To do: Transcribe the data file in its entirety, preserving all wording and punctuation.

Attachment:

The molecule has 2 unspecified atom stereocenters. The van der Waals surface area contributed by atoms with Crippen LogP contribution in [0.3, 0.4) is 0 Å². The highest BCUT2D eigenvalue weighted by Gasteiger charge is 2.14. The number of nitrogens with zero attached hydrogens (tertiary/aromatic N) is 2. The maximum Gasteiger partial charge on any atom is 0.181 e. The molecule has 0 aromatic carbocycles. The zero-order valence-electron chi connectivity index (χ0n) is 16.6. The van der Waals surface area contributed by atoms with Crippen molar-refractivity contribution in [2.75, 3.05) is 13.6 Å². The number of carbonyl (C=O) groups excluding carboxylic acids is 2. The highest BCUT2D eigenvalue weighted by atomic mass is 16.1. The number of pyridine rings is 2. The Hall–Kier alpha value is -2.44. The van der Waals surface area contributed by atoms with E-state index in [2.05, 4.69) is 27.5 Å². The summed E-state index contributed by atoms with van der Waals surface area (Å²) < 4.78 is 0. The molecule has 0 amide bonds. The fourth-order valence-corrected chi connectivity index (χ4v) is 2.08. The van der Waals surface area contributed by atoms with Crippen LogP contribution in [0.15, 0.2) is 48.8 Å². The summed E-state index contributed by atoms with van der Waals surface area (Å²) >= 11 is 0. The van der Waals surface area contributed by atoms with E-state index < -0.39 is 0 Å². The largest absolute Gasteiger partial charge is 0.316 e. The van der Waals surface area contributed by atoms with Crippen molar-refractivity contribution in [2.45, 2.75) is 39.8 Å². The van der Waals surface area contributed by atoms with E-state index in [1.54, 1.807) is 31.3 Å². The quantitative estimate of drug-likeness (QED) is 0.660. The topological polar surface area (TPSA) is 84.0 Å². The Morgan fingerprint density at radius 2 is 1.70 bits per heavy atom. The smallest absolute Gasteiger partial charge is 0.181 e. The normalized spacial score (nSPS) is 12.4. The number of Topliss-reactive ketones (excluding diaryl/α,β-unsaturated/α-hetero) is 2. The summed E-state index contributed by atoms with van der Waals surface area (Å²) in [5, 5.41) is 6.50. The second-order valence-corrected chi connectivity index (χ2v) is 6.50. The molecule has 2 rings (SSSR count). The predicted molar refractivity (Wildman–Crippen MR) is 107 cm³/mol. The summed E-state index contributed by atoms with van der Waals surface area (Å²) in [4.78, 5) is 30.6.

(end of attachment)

The molecule has 2 unspecified atom stereocenters. The van der Waals surface area contributed by atoms with Crippen LogP contribution in [0.3, 0.4) is 0 Å². The highest BCUT2D eigenvalue weighted by Gasteiger charge is 2.14. The number of nitrogens with zero attached hydrogens (tertiary/aromatic N) is 2. The maximum Gasteiger partial charge on any atom is 0.181 e. The molecule has 0 aromatic carbocycles. The zero-order valence-electron chi connectivity index (χ0n) is 16.6. The van der Waals surface area contributed by atoms with Crippen molar-refractivity contribution in [2.75, 3.05) is 13.6 Å². The number of carbonyl (C=O) groups excluding carboxylic acids is 2. The highest BCUT2D eigenvalue weighted by atomic mass is 16.1. The number of pyridine rings is 2. The Hall–Kier alpha value is -2.44. The van der Waals surface area contributed by atoms with E-state index in [2.05, 4.69) is 27.5 Å². The summed E-state index contributed by atoms with van der Waals surface area (Å²) < 4.78 is 0. The molecule has 0 amide bonds. The fourth-order valence-corrected chi connectivity index (χ4v) is 2.08. The van der Waals surface area contributed by atoms with Crippen LogP contribution in [0.15, 0.2) is 48.8 Å². The summed E-state index contributed by atoms with van der Waals surface area (Å²) >= 11 is 0. The van der Waals surface area contributed by atoms with E-state index < -0.39 is 0 Å². The largest absolute Gasteiger partial charge is 0.316 e. The van der Waals surface area contributed by atoms with Crippen molar-refractivity contribution in [2.45, 2.75) is 39.8 Å². The van der Waals surface area contributed by atoms with E-state index in [1.54, 1.807) is 31.3 Å². The quantitative estimate of drug-likeness (QED) is 0.660. The topological polar surface area (TPSA) is 84.0 Å². The Morgan fingerprint density at radius 2 is 1.70 bits per heavy atom. The smallest absolute Gasteiger partial charge is 0.181 e. The normalized spacial score (nSPS) is 12.4. The number of Topliss-reactive ketones (excluding diaryl/α,β-unsaturated/α-hetero) is 2. The summed E-state index contributed by atoms with van der Waals surface area (Å²) in [5, 5.41) is 6.50. The second-order valence-corrected chi connectivity index (χ2v) is 6.50. The molecule has 2 rings (SSSR count). The predicted molar refractivity (Wildman–Crippen MR) is 107 cm³/mol. The summed E-state index contributed by atoms with van der Waals surface area (Å²) in [4.78, 5) is 30.6.